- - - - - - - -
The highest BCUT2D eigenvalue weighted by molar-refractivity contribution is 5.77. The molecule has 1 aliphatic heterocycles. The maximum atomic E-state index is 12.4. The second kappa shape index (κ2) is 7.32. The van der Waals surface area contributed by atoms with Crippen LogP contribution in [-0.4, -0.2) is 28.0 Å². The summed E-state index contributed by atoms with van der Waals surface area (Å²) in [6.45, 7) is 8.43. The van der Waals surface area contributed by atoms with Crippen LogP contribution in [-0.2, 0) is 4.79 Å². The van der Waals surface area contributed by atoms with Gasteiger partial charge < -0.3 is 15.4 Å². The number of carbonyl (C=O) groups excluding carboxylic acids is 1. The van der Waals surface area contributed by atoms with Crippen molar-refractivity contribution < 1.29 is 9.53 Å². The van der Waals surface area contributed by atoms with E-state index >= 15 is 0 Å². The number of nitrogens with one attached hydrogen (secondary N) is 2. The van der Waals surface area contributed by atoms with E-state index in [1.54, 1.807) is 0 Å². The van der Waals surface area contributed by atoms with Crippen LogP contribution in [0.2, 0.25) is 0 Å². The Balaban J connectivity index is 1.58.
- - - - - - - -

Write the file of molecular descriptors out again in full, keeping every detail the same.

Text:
The highest BCUT2D eigenvalue weighted by molar-refractivity contribution is 5.77. The molecule has 1 aliphatic heterocycles. The maximum atomic E-state index is 12.4. The second kappa shape index (κ2) is 7.32. The van der Waals surface area contributed by atoms with Crippen LogP contribution in [-0.4, -0.2) is 28.0 Å². The summed E-state index contributed by atoms with van der Waals surface area (Å²) in [6.45, 7) is 8.43. The van der Waals surface area contributed by atoms with Crippen LogP contribution in [-0.2, 0) is 4.79 Å². The van der Waals surface area contributed by atoms with Gasteiger partial charge < -0.3 is 15.4 Å². The number of carbonyl (C=O) groups excluding carboxylic acids is 1. The van der Waals surface area contributed by atoms with Crippen molar-refractivity contribution < 1.29 is 9.53 Å². The van der Waals surface area contributed by atoms with E-state index >= 15 is 0 Å². The number of nitrogens with one attached hydrogen (secondary N) is 2. The van der Waals surface area contributed by atoms with E-state index in [1.54, 1.807) is 0 Å². The van der Waals surface area contributed by atoms with Crippen LogP contribution in [0.2, 0.25) is 0 Å². The Balaban J connectivity index is 1.58.